Lengthen Existing Wire Without Junction Box

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Old 11-24-14, 01:05 PM
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Lengthen Existing Wire Without Junction Box

When we built our house a few years ago the electrician ran a wire to a junction box in our basement ceiling because we thought we were going to want a floor outlet in the living room on the main level. We haven't needed it because of the way our furniture is arranged currently but may still want it in the future. I am currently finishing my basement and want to move the junction box, mentioned above, from an area that will be finished to an unfinished area. Unfortunately the wire is not long enough to reach the unfinished area. Is there an NEC approved way to lengthen wire without having it in an accessible junction box? I really don't want a random blank faceplate in my basement ceiling. Thanks for your help.
 
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Old 11-24-14, 01:17 PM
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There is an inline connector for modern NM-B cable which is approved for use inside walls without a junction box. They are used for assembling walls of a manufactured house. Personally I don't trust them, but you can use them as long as the local electrical inspector allows it.

Tyco Electronics Romex Splice Kit 2 Wire, 1/Clam-CPGI-1116377-2 at The Home Depot
 
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Old 11-24-14, 01:21 PM
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There are connectors used in modular homes which may or may not be approved in your area. I
 
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Old 11-24-14, 02:40 PM
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Is there a way you can get the cable into a closet ceiling?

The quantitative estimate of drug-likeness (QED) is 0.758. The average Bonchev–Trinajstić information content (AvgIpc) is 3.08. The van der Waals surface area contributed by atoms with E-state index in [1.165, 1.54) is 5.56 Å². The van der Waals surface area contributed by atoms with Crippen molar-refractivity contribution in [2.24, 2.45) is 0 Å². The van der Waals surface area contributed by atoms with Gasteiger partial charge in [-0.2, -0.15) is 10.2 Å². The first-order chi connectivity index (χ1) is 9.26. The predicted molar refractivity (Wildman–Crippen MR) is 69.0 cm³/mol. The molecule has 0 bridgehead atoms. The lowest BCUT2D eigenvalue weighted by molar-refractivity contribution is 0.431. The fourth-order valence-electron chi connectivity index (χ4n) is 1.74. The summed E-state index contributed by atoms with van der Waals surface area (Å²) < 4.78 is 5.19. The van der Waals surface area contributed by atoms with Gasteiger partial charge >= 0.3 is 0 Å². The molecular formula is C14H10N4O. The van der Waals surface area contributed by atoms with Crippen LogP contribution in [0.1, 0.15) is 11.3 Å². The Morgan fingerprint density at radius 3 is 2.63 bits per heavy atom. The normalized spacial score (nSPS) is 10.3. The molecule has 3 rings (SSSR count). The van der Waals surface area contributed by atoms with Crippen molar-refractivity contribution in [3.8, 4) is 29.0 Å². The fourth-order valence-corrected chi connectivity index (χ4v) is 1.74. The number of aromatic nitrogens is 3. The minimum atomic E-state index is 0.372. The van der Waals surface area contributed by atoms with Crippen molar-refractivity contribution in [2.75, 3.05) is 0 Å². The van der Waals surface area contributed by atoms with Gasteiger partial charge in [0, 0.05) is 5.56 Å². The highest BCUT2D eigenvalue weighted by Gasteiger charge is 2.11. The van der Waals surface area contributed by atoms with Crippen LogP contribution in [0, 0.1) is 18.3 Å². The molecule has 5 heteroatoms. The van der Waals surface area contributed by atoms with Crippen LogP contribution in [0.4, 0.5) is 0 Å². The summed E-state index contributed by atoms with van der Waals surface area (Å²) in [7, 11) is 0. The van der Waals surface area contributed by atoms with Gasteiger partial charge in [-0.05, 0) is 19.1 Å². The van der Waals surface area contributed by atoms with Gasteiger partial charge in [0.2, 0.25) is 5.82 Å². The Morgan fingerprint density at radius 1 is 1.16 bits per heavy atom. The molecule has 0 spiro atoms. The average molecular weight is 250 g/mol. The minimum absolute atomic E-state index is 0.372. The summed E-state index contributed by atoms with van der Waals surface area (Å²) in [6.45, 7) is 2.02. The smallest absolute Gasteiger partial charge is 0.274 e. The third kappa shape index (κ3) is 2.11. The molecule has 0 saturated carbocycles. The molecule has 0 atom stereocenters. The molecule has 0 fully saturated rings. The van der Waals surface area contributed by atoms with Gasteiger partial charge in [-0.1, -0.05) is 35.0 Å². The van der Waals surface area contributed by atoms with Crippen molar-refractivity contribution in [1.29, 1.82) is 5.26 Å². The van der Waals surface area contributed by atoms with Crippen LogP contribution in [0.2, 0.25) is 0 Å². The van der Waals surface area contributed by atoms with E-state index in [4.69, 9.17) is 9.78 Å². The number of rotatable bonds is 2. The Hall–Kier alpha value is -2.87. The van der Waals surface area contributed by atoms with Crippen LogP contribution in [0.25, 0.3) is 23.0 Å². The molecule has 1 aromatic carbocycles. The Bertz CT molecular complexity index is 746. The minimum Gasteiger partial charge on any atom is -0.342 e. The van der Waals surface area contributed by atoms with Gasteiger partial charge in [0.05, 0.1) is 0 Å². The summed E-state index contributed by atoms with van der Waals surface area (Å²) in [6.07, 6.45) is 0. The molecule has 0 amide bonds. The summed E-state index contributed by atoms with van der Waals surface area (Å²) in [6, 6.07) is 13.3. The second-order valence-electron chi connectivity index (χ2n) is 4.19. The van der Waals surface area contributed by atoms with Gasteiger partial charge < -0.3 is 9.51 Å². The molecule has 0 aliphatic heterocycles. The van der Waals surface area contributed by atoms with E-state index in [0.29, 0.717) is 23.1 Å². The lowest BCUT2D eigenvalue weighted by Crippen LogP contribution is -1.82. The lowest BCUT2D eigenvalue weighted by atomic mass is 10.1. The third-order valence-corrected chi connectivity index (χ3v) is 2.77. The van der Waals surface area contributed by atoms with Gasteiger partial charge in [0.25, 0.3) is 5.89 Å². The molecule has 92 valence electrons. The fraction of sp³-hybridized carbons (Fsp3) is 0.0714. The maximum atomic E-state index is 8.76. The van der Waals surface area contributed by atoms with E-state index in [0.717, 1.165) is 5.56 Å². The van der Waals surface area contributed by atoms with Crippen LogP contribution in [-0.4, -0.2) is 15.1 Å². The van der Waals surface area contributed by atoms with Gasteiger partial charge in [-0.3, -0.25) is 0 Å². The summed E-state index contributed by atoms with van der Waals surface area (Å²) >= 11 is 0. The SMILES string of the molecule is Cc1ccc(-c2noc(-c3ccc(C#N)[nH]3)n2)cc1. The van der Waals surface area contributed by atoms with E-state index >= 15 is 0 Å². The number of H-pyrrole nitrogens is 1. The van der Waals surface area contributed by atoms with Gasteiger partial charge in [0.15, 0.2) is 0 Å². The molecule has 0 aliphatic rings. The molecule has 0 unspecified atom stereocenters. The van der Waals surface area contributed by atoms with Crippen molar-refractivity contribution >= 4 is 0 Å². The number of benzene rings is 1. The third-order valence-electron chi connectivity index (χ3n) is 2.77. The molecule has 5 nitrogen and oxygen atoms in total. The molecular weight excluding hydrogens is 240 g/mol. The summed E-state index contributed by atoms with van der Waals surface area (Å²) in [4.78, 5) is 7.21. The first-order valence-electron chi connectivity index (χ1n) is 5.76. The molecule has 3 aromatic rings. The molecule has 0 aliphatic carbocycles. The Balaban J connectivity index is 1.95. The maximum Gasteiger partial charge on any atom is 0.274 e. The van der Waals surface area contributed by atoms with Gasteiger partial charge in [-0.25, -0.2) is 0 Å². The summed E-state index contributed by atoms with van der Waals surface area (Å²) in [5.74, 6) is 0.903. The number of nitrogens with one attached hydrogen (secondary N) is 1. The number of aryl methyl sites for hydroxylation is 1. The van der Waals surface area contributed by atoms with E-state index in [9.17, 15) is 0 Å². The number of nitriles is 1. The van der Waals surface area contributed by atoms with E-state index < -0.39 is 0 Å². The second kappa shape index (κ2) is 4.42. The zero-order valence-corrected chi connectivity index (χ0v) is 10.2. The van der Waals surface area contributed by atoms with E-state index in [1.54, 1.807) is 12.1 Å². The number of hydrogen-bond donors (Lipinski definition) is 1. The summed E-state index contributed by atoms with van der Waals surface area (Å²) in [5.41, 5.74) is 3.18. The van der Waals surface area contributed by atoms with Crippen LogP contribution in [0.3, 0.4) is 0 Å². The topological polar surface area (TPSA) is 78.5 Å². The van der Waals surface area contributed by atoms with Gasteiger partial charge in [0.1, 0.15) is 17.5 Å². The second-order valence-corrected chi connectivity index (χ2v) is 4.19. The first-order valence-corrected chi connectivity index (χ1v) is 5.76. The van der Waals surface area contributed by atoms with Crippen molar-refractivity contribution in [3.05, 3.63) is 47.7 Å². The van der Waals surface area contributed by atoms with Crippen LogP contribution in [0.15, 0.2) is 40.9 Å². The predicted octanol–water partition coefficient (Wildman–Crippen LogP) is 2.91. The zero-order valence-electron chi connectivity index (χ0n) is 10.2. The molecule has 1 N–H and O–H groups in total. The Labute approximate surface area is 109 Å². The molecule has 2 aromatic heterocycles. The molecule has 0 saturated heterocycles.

Just a thought.
Geo
 
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Old 11-24-14, 03:20 PM
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but may still want it in the future.
Install the box and plop a smoke detector on it for now.
 
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Old 11-24-14, 03:27 PM
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Pull the cable back into the unfinished area and run a new cable to the new location.
 
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Old 11-24-14, 03:38 PM
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I like Mr. Awesome's idea. A smoke or combo smoke/CO detector wouldn't hurt.
 
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Old 11-24-14, 07:29 PM
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The trouble will be that the smoke will not be interconnected to any of the other smoke alarms.
 
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Old 11-24-14, 07:41 PM
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Nothing wrong with that. I'll assume they have an interconnected system already, this would just be an extra smoke. No harm.
And if they don't have an interconnected system, well theres the first in line!
 
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Old 11-24-14, 07:43 PM
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PC,
I should know this and don't. Please elaborate.
Please don't tell me this is a new requirement. I had a home inspection done pretty recently that checked for detectors with no mention of them having to be interconnected.
 
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Old 11-24-14, 07:57 PM
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Brian,
I think that rule is for new builds.
If you have an older home with battery operated smokes everywhere, whats done is done and they likely won't expect you to shell out a ton of money wiring smokes in everywhere.
I heard a dirty rumor that the next edition of my CEC is going to require a smoke in every bedroom!
 
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Old 11-24-14, 08:10 PM
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require a smoke in every bedroom
Any building permit here will require smoke detectors in every bedroom, this is for remodels, regardless of project. Battery is OK.

I can understand this interconnected system for new home construction, just not remodels.
 
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Old 11-25-14, 08:19 AM